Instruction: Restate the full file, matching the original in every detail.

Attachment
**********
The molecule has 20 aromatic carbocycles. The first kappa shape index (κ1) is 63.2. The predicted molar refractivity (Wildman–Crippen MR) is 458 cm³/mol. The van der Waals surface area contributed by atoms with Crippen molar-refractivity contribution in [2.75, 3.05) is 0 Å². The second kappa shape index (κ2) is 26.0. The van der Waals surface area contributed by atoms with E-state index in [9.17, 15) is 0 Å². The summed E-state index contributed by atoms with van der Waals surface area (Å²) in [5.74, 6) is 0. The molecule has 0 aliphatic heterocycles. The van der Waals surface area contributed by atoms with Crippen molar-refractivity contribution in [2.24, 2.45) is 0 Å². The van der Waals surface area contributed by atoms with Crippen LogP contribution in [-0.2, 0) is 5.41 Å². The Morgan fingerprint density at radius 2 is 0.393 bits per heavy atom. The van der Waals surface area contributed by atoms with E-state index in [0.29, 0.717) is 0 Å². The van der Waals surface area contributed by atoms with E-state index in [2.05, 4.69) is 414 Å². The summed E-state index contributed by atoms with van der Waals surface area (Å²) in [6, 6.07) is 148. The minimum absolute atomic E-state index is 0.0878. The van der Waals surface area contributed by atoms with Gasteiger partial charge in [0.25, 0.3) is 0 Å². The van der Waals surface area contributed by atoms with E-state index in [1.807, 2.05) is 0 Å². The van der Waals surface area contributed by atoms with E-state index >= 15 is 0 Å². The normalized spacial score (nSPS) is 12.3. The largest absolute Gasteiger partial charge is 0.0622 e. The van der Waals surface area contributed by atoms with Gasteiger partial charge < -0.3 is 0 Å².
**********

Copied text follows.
The molecule has 20 aromatic carbocycles. The first kappa shape index (κ1) is 63.2. The predicted molar refractivity (Wildman–Crippen MR) is 458 cm³/mol. The van der Waals surface area contributed by atoms with Crippen molar-refractivity contribution in [2.75, 3.05) is 0 Å². The second kappa shape index (κ2) is 26.0. The van der Waals surface area contributed by atoms with E-state index in [9.17, 15) is 0 Å². The summed E-state index contributed by atoms with van der Waals surface area (Å²) in [5.74, 6) is 0. The molecule has 0 aliphatic heterocycles. The van der Waals surface area contributed by atoms with Crippen molar-refractivity contribution in [2.24, 2.45) is 0 Å². The van der Waals surface area contributed by atoms with Crippen LogP contribution in [-0.2, 0) is 5.41 Å². The Morgan fingerprint density at radius 2 is 0.393 bits per heavy atom. The van der Waals surface area contributed by atoms with E-state index in [0.29, 0.717) is 0 Å². The van der Waals surface area contributed by atoms with E-state index in [2.05, 4.69) is 414 Å². The summed E-state index contributed by atoms with van der Waals surface area (Å²) in [6, 6.07) is 148. The minimum absolute atomic E-state index is 0.0878. The van der Waals surface area contributed by atoms with Gasteiger partial charge in [0.25, 0.3) is 0 Å². The van der Waals surface area contributed by atoms with E-state index in [1.807, 2.05) is 0 Å². The van der Waals surface area contributed by atoms with E-state index >= 15 is 0 Å². The normalized spacial score (nSPS) is 12.3. The largest absolute Gasteiger partial charge is 0.0622 e. The van der Waals surface area contributed by atoms with Gasteiger partial charge < -0.3 is 0 Å².